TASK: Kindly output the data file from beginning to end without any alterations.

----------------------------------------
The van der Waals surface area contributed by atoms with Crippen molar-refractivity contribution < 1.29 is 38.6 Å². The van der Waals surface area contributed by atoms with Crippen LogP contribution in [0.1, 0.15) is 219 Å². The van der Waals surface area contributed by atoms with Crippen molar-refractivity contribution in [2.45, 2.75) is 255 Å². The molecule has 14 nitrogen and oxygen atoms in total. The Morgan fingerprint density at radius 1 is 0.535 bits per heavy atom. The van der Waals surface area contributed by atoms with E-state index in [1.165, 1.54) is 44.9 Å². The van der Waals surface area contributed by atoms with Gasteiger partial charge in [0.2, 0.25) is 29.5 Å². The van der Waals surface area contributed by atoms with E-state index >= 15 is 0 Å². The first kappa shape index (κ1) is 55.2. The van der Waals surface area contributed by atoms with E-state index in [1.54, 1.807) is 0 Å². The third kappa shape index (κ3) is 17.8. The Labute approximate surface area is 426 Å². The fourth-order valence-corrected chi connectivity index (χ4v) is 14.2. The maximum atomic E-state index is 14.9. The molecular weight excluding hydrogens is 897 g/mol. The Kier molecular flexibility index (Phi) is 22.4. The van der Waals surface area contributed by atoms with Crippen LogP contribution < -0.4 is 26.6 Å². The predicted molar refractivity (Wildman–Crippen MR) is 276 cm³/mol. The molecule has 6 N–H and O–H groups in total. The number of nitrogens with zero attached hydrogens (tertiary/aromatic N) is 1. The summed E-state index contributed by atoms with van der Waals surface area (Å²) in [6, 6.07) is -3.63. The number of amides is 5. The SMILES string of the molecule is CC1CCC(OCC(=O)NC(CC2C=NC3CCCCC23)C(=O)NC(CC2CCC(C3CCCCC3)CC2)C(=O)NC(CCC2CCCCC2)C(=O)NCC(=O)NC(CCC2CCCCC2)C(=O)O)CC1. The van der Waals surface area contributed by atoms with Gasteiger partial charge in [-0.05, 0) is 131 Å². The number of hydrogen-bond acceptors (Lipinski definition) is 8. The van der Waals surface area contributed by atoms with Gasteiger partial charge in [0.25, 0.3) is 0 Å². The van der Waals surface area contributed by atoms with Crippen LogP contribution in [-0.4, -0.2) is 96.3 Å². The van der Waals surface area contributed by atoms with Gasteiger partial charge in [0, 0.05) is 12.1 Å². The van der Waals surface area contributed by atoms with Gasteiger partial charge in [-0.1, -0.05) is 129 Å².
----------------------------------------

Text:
The van der Waals surface area contributed by atoms with Crippen molar-refractivity contribution < 1.29 is 38.6 Å². The van der Waals surface area contributed by atoms with Crippen LogP contribution in [0.1, 0.15) is 219 Å². The van der Waals surface area contributed by atoms with Crippen molar-refractivity contribution in [2.45, 2.75) is 255 Å². The molecule has 14 nitrogen and oxygen atoms in total. The Morgan fingerprint density at radius 1 is 0.535 bits per heavy atom. The van der Waals surface area contributed by atoms with E-state index in [1.165, 1.54) is 44.9 Å². The van der Waals surface area contributed by atoms with Gasteiger partial charge in [0.2, 0.25) is 29.5 Å². The van der Waals surface area contributed by atoms with E-state index >= 15 is 0 Å². The first kappa shape index (κ1) is 55.2. The van der Waals surface area contributed by atoms with E-state index in [1.54, 1.807) is 0 Å². The third kappa shape index (κ3) is 17.8. The Labute approximate surface area is 426 Å². The fourth-order valence-corrected chi connectivity index (χ4v) is 14.2. The maximum atomic E-state index is 14.9. The molecular weight excluding hydrogens is 897 g/mol. The Kier molecular flexibility index (Phi) is 22.4. The van der Waals surface area contributed by atoms with Crippen LogP contribution < -0.4 is 26.6 Å². The predicted molar refractivity (Wildman–Crippen MR) is 276 cm³/mol. The molecule has 6 N–H and O–H groups in total. The number of nitrogens with zero attached hydrogens (tertiary/aromatic N) is 1. The summed E-state index contributed by atoms with van der Waals surface area (Å²) in [6, 6.07) is -3.63. The number of amides is 5. The SMILES string of the molecule is CC1CCC(OCC(=O)NC(CC2C=NC3CCCCC23)C(=O)NC(CC2CCC(C3CCCCC3)CC2)C(=O)NC(CCC2CCCCC2)C(=O)NCC(=O)NC(CCC2CCCCC2)C(=O)O)CC1. The van der Waals surface area contributed by atoms with Gasteiger partial charge in [-0.05, 0) is 131 Å². The number of hydrogen-bond acceptors (Lipinski definition) is 8. The van der Waals surface area contributed by atoms with Gasteiger partial charge in [0.25, 0.3) is 0 Å². The van der Waals surface area contributed by atoms with Crippen LogP contribution in [-0.4, -0.2) is 96.3 Å². The van der Waals surface area contributed by atoms with Gasteiger partial charge in [0, 0.05) is 12.1 Å². The van der Waals surface area contributed by atoms with Gasteiger partial charge in [-0.1, -0.05) is 129 Å².